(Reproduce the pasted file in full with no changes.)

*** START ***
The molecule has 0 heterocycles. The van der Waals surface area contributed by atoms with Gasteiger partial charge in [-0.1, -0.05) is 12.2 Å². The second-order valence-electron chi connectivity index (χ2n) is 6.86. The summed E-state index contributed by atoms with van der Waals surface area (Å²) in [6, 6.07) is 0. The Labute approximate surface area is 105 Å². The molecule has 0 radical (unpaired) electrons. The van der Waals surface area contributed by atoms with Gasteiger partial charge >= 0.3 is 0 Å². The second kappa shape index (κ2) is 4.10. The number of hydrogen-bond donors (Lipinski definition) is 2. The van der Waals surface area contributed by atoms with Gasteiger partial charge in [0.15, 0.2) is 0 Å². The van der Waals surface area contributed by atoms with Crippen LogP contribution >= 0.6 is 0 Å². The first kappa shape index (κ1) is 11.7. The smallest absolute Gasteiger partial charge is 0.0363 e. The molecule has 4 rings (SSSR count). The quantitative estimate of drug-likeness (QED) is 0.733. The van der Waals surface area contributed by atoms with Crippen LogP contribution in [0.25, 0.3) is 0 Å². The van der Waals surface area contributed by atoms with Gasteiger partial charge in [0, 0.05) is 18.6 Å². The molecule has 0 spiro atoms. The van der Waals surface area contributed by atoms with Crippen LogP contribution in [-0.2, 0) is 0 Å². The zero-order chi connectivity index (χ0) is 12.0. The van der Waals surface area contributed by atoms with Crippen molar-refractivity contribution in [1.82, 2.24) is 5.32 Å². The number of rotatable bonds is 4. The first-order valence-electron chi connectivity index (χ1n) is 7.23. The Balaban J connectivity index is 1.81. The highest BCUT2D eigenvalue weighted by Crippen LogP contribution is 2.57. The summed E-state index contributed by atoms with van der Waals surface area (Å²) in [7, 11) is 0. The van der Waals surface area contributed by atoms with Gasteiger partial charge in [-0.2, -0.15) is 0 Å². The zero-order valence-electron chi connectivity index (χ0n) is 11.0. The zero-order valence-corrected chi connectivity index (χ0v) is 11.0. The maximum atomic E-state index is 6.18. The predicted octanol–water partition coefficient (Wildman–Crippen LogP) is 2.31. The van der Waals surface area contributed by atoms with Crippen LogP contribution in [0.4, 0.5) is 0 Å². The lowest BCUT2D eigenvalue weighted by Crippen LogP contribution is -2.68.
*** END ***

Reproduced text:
The molecule has 0 heterocycles. The van der Waals surface area contributed by atoms with Gasteiger partial charge in [-0.1, -0.05) is 12.2 Å². The second-order valence-electron chi connectivity index (χ2n) is 6.86. The summed E-state index contributed by atoms with van der Waals surface area (Å²) in [6, 6.07) is 0. The Labute approximate surface area is 105 Å². The molecule has 0 radical (unpaired) electrons. The van der Waals surface area contributed by atoms with Gasteiger partial charge >= 0.3 is 0 Å². The second kappa shape index (κ2) is 4.10. The number of hydrogen-bond donors (Lipinski definition) is 2. The van der Waals surface area contributed by atoms with Gasteiger partial charge in [0.15, 0.2) is 0 Å². The van der Waals surface area contributed by atoms with Crippen LogP contribution >= 0.6 is 0 Å². The first kappa shape index (κ1) is 11.7. The smallest absolute Gasteiger partial charge is 0.0363 e. The molecule has 4 rings (SSSR count). The quantitative estimate of drug-likeness (QED) is 0.733. The van der Waals surface area contributed by atoms with Crippen LogP contribution in [0.25, 0.3) is 0 Å². The van der Waals surface area contributed by atoms with Gasteiger partial charge in [0, 0.05) is 18.6 Å². The molecule has 0 spiro atoms. The van der Waals surface area contributed by atoms with Crippen LogP contribution in [-0.2, 0) is 0 Å². The zero-order chi connectivity index (χ0) is 12.0. The van der Waals surface area contributed by atoms with Crippen molar-refractivity contribution in [1.82, 2.24) is 5.32 Å². The number of rotatable bonds is 4. The first-order valence-electron chi connectivity index (χ1n) is 7.23. The Balaban J connectivity index is 1.81. The highest BCUT2D eigenvalue weighted by Crippen LogP contribution is 2.57. The summed E-state index contributed by atoms with van der Waals surface area (Å²) in [7, 11) is 0. The van der Waals surface area contributed by atoms with Gasteiger partial charge in [-0.2, -0.15) is 0 Å². The zero-order valence-electron chi connectivity index (χ0n) is 11.0. The zero-order valence-corrected chi connectivity index (χ0v) is 11.0. The maximum atomic E-state index is 6.18. The predicted octanol–water partition coefficient (Wildman–Crippen LogP) is 2.31. The van der Waals surface area contributed by atoms with Crippen LogP contribution in [0.4, 0.5) is 0 Å². The lowest BCUT2D eigenvalue weighted by Crippen LogP contribution is -2.68.